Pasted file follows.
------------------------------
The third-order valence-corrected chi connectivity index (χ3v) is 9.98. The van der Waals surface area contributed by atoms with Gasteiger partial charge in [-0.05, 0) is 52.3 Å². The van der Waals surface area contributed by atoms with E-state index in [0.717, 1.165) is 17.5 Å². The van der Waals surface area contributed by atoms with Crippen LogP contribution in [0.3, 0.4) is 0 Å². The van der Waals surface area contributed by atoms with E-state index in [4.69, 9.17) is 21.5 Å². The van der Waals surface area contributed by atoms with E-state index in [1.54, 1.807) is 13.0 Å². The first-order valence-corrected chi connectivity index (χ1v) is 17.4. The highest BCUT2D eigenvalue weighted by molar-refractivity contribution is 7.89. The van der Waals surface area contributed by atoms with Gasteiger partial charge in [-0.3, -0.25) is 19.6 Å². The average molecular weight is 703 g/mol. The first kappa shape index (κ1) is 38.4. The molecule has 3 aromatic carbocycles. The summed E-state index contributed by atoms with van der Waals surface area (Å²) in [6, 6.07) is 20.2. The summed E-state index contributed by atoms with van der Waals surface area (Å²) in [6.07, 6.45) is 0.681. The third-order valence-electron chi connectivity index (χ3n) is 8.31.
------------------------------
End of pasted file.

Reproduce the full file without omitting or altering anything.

The third-order valence-corrected chi connectivity index (χ3v) is 9.98. The van der Waals surface area contributed by atoms with Gasteiger partial charge in [-0.05, 0) is 52.3 Å². The van der Waals surface area contributed by atoms with E-state index in [0.717, 1.165) is 17.5 Å². The van der Waals surface area contributed by atoms with Crippen LogP contribution in [0.3, 0.4) is 0 Å². The van der Waals surface area contributed by atoms with E-state index in [4.69, 9.17) is 21.5 Å². The van der Waals surface area contributed by atoms with E-state index in [1.54, 1.807) is 13.0 Å². The first-order valence-corrected chi connectivity index (χ1v) is 17.4. The highest BCUT2D eigenvalue weighted by molar-refractivity contribution is 7.89. The van der Waals surface area contributed by atoms with Gasteiger partial charge in [-0.3, -0.25) is 19.6 Å². The average molecular weight is 703 g/mol. The first kappa shape index (κ1) is 38.4. The molecule has 3 aromatic carbocycles. The summed E-state index contributed by atoms with van der Waals surface area (Å²) in [6, 6.07) is 20.2. The summed E-state index contributed by atoms with van der Waals surface area (Å²) in [6.07, 6.45) is 0.681. The third-order valence-electron chi connectivity index (χ3n) is 8.31.